Welcome to the USS LST 494 Assoc. Web Site!
History of LST 494
LST 494`s keel was laid down on August 10, 1943 at Evansville, Indiana by Missouri Valley Bridge and Iron Co.  She was launched on October 11, 1943 and   was  commissioned  on  December 18, 1943.   Command of the 494 was turned over to Lt. Irving C. Noyes of Colebrook, New Hampshire.  LST 494 was first assigned to the European Theater of War.  On March 10, 1944, she joined a 71 ship convoy (Convoy SC 155) and began her journey across the North Atlantic for England.
 The 494 departed Plymouth, England on June 5, 1944 and became part of the largest amphibious force in the history of warfare.  On D-Day, June 6, 1944, she made the initial assault on "bloody" Omaha Beach during the invasion of Normandy.  The 494 landed 378 men of the U.S. Army`s 26th Infantry Regiment from the 1st Infantry Division.   Anti-aircraft fire from the  494 helped  down a German Messerschmitt over the invasion beachhead.  The ship continued to support the invasion forces through mid-July 1944, by bringing in reinforcements and by operating as a hospital ship carrying wounded servicemen back to England.
Ist Infantry Division
"Big Red One"
The 494 was then ordered to travel through the Straits of Gibraltar for service in the Mediterranean and North Africa.  On August 12, 1944, the 494 departed Naples, Italy and  joined an allied fleet for the invasion of Southern France.  The 494 landed  troops of the U.S. Army`s 45th Infantry  Division  on  French soil on August 15, 1944.  Several large  German shells hit close to the 494 during the invasion, but fortunately missed their mark.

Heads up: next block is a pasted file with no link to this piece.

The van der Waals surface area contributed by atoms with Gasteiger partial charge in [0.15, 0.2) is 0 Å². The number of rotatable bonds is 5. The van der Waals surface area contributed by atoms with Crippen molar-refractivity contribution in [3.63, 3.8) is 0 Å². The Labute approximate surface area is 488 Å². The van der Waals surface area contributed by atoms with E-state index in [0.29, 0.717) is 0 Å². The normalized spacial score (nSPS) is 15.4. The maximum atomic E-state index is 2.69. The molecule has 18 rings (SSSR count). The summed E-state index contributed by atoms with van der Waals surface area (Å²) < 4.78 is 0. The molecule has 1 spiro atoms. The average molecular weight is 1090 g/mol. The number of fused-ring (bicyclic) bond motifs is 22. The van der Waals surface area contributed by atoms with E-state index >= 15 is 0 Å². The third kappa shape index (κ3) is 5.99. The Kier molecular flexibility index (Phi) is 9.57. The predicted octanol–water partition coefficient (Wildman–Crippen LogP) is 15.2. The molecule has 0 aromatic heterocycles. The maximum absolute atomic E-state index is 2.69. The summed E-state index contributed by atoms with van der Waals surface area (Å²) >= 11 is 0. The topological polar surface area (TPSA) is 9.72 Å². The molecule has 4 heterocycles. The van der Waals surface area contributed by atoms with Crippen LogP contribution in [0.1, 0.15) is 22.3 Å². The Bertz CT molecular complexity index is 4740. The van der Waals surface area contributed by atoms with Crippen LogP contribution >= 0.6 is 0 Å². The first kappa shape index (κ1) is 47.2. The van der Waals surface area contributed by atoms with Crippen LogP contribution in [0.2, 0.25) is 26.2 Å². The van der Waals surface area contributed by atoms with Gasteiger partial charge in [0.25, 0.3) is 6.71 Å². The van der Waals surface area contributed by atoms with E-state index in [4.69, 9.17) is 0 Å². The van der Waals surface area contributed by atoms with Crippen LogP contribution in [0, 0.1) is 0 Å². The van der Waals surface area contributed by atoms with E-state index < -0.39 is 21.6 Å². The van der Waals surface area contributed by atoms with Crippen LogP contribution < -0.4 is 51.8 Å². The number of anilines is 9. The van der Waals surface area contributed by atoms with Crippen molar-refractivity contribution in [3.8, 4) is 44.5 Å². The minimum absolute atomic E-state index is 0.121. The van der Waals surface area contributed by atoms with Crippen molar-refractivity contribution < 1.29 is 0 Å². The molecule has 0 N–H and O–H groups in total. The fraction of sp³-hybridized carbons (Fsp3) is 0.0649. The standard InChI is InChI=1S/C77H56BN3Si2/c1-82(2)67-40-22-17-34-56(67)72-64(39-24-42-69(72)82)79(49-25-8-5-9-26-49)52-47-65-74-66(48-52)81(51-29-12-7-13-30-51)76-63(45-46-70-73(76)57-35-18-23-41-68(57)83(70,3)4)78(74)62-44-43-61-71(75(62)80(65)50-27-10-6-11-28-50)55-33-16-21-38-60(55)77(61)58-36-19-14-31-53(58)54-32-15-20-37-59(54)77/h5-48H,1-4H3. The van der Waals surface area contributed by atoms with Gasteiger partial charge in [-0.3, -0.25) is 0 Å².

45th Infantry
LST 494 arrived back in the United States in December 1944.  She was re-fitted in order to serve as a supply ship for small mine craft.  She was then assigned to the Asiatic-Pacific Theater of  War.  Command of the ship was turned over to Lt. Frank Van Deren Coke.  After traversing the Panama Canal, the 494 left Seattle, Washington on April 15, 1945 for Pearl Harbor, Entiwetok and Guam.  The next leg of her journey was to Tinian and Saipan. In June 1945, she participated in the latter stages of the fierce, kamikaze plagued assault and occupation of Okinawa Gunto.  The 494 performed occupation duty in the Far East and saw China service immediately after the war.
Upon her return to the United States, she was decommissioned on June 29, 1946 and struck from the Navy list on August 28th of that same year.  On August 12, 1948, the 494 was sold to Bosey, Philippines.
USS LST 494 proudly earned three battle stars for her gallant service in World War II.
Normandy                       Southern France                Okinawa-Gunto
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